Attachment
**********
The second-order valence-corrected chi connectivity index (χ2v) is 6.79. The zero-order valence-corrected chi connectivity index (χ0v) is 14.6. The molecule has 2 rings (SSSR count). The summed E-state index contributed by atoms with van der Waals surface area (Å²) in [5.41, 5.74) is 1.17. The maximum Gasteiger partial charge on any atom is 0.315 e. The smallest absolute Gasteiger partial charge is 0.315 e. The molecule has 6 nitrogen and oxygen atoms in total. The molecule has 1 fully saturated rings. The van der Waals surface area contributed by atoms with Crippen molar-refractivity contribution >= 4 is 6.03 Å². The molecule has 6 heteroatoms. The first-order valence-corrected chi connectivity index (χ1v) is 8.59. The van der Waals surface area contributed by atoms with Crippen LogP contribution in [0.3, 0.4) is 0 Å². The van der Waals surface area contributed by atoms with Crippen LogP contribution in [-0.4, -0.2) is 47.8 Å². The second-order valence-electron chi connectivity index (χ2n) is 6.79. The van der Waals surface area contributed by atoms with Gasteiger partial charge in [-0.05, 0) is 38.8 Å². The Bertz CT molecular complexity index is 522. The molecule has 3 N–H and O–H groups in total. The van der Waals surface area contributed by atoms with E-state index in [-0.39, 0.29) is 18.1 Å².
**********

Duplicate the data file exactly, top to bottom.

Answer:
The second-order valence-corrected chi connectivity index (χ2v) is 6.79. The zero-order valence-corrected chi connectivity index (χ0v) is 14.6. The molecule has 2 rings (SSSR count). The summed E-state index contributed by atoms with van der Waals surface area (Å²) in [5.41, 5.74) is 1.17. The maximum Gasteiger partial charge on any atom is 0.315 e. The smallest absolute Gasteiger partial charge is 0.315 e. The molecule has 6 nitrogen and oxygen atoms in total. The molecule has 1 fully saturated rings. The van der Waals surface area contributed by atoms with Crippen molar-refractivity contribution >= 4 is 6.03 Å². The molecule has 6 heteroatoms. The first-order valence-corrected chi connectivity index (χ1v) is 8.59. The van der Waals surface area contributed by atoms with Crippen LogP contribution in [0.3, 0.4) is 0 Å². The van der Waals surface area contributed by atoms with Crippen LogP contribution in [-0.4, -0.2) is 47.8 Å². The second-order valence-electron chi connectivity index (χ2n) is 6.79. The van der Waals surface area contributed by atoms with Gasteiger partial charge in [-0.05, 0) is 38.8 Å². The Bertz CT molecular complexity index is 522. The molecule has 3 N–H and O–H groups in total. The van der Waals surface area contributed by atoms with E-state index in [-0.39, 0.29) is 18.1 Å².